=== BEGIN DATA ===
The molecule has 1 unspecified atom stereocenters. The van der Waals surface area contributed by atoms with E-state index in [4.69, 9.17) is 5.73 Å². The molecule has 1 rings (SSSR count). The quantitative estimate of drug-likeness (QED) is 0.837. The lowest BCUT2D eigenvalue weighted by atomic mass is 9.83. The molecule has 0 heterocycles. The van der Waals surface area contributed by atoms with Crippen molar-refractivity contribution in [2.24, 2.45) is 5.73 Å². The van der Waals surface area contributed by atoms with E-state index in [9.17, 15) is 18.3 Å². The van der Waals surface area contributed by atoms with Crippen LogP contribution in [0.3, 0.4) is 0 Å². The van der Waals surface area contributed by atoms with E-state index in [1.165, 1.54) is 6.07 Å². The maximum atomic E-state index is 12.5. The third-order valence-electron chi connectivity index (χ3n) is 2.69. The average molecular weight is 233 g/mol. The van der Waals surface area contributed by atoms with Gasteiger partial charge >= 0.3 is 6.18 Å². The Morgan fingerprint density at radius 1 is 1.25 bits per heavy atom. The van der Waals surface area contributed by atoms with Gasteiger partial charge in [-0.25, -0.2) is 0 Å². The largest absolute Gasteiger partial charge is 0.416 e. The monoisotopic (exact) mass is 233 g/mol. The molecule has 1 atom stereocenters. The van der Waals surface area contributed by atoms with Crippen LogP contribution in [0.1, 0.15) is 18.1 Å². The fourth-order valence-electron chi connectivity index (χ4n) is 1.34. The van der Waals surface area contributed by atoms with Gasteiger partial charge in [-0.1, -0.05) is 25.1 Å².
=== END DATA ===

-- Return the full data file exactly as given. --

The molecule has 1 unspecified atom stereocenters. The van der Waals surface area contributed by atoms with E-state index in [4.69, 9.17) is 5.73 Å². The molecule has 1 rings (SSSR count). The quantitative estimate of drug-likeness (QED) is 0.837. The lowest BCUT2D eigenvalue weighted by atomic mass is 9.83. The molecule has 0 heterocycles. The van der Waals surface area contributed by atoms with Crippen molar-refractivity contribution in [2.24, 2.45) is 5.73 Å². The van der Waals surface area contributed by atoms with E-state index in [9.17, 15) is 18.3 Å². The van der Waals surface area contributed by atoms with Crippen LogP contribution in [0.3, 0.4) is 0 Å². The van der Waals surface area contributed by atoms with E-state index in [1.165, 1.54) is 6.07 Å². The maximum atomic E-state index is 12.5. The third-order valence-electron chi connectivity index (χ3n) is 2.69. The average molecular weight is 233 g/mol. The van der Waals surface area contributed by atoms with Gasteiger partial charge >= 0.3 is 6.18 Å². The Morgan fingerprint density at radius 1 is 1.25 bits per heavy atom. The van der Waals surface area contributed by atoms with Gasteiger partial charge in [-0.25, -0.2) is 0 Å². The largest absolute Gasteiger partial charge is 0.416 e. The monoisotopic (exact) mass is 233 g/mol. The molecule has 1 atom stereocenters. The van der Waals surface area contributed by atoms with Crippen LogP contribution in [0.1, 0.15) is 18.1 Å². The fourth-order valence-electron chi connectivity index (χ4n) is 1.34. The van der Waals surface area contributed by atoms with Gasteiger partial charge in [-0.1, -0.05) is 25.1 Å².